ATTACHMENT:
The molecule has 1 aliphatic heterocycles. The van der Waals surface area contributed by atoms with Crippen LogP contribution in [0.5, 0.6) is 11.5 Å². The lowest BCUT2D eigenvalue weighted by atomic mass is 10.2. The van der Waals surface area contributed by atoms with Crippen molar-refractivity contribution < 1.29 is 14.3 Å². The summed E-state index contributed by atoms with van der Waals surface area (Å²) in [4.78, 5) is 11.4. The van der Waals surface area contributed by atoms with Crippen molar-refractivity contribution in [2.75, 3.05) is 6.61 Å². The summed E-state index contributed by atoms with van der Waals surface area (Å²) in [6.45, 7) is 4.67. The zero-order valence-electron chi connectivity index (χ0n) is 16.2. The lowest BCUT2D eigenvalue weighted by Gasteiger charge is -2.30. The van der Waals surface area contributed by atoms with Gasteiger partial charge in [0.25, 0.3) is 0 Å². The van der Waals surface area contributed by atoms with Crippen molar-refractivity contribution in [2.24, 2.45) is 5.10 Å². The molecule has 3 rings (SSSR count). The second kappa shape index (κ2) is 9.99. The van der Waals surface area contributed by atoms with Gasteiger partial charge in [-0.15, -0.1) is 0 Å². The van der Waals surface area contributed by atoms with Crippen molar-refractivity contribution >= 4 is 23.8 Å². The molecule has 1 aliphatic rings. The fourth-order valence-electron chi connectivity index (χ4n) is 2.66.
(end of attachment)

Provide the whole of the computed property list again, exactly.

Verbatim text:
The molecule has 1 aliphatic heterocycles. The van der Waals surface area contributed by atoms with Crippen LogP contribution in [0.5, 0.6) is 11.5 Å². The lowest BCUT2D eigenvalue weighted by atomic mass is 10.2. The van der Waals surface area contributed by atoms with Crippen molar-refractivity contribution < 1.29 is 14.3 Å². The summed E-state index contributed by atoms with van der Waals surface area (Å²) in [4.78, 5) is 11.4. The van der Waals surface area contributed by atoms with Crippen molar-refractivity contribution in [2.75, 3.05) is 6.61 Å². The summed E-state index contributed by atoms with van der Waals surface area (Å²) in [6.45, 7) is 4.67. The zero-order valence-electron chi connectivity index (χ0n) is 16.2. The lowest BCUT2D eigenvalue weighted by Gasteiger charge is -2.30. The van der Waals surface area contributed by atoms with Gasteiger partial charge in [0.25, 0.3) is 0 Å². The van der Waals surface area contributed by atoms with Crippen molar-refractivity contribution in [2.24, 2.45) is 5.10 Å². The molecule has 3 rings (SSSR count). The second kappa shape index (κ2) is 9.99. The van der Waals surface area contributed by atoms with Gasteiger partial charge in [-0.15, -0.1) is 0 Å². The van der Waals surface area contributed by atoms with Crippen molar-refractivity contribution >= 4 is 23.8 Å². The molecule has 1 aliphatic rings. The fourth-order valence-electron chi connectivity index (χ4n) is 2.66.